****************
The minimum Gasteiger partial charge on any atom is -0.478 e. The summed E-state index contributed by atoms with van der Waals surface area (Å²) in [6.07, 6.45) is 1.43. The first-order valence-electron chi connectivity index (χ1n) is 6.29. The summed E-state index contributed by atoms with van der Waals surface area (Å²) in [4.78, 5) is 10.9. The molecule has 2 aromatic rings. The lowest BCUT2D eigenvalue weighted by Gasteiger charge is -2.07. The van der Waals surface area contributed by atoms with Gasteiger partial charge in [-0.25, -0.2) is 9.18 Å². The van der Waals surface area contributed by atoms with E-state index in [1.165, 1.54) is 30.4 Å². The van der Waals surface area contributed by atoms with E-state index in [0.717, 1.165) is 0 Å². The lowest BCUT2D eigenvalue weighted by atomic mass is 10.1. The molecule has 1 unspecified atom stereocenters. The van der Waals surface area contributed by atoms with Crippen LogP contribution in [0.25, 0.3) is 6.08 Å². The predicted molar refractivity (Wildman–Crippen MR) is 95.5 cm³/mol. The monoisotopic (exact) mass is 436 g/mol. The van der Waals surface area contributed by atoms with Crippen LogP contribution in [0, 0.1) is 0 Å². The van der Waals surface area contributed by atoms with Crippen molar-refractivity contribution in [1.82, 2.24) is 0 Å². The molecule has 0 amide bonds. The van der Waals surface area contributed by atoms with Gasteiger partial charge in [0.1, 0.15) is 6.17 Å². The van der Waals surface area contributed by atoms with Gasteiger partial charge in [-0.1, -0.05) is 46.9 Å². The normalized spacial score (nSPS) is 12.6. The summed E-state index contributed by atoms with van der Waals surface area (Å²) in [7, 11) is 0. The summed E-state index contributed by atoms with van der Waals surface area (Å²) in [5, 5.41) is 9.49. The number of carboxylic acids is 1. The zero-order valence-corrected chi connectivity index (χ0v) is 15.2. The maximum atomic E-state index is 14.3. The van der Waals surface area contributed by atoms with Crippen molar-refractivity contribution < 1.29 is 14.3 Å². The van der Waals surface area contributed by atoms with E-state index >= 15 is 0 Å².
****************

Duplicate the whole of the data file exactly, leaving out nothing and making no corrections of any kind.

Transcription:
The minimum Gasteiger partial charge on any atom is -0.478 e. The summed E-state index contributed by atoms with van der Waals surface area (Å²) in [6.07, 6.45) is 1.43. The first-order valence-electron chi connectivity index (χ1n) is 6.29. The summed E-state index contributed by atoms with van der Waals surface area (Å²) in [4.78, 5) is 10.9. The molecule has 2 aromatic rings. The lowest BCUT2D eigenvalue weighted by Gasteiger charge is -2.07. The van der Waals surface area contributed by atoms with Gasteiger partial charge in [-0.25, -0.2) is 9.18 Å². The van der Waals surface area contributed by atoms with E-state index in [1.165, 1.54) is 30.4 Å². The van der Waals surface area contributed by atoms with E-state index in [0.717, 1.165) is 0 Å². The lowest BCUT2D eigenvalue weighted by atomic mass is 10.1. The molecule has 1 unspecified atom stereocenters. The van der Waals surface area contributed by atoms with Crippen LogP contribution in [0.25, 0.3) is 6.08 Å². The predicted molar refractivity (Wildman–Crippen MR) is 95.5 cm³/mol. The monoisotopic (exact) mass is 436 g/mol. The van der Waals surface area contributed by atoms with Crippen LogP contribution in [0, 0.1) is 0 Å². The van der Waals surface area contributed by atoms with Crippen molar-refractivity contribution in [1.82, 2.24) is 0 Å². The molecule has 0 amide bonds. The van der Waals surface area contributed by atoms with Gasteiger partial charge in [0.1, 0.15) is 6.17 Å². The van der Waals surface area contributed by atoms with Gasteiger partial charge in [-0.1, -0.05) is 46.9 Å². The normalized spacial score (nSPS) is 12.6. The summed E-state index contributed by atoms with van der Waals surface area (Å²) in [7, 11) is 0. The summed E-state index contributed by atoms with van der Waals surface area (Å²) in [5, 5.41) is 9.49. The number of carboxylic acids is 1. The zero-order valence-corrected chi connectivity index (χ0v) is 15.2. The maximum atomic E-state index is 14.3. The van der Waals surface area contributed by atoms with Crippen molar-refractivity contribution < 1.29 is 14.3 Å². The van der Waals surface area contributed by atoms with E-state index >= 15 is 0 Å².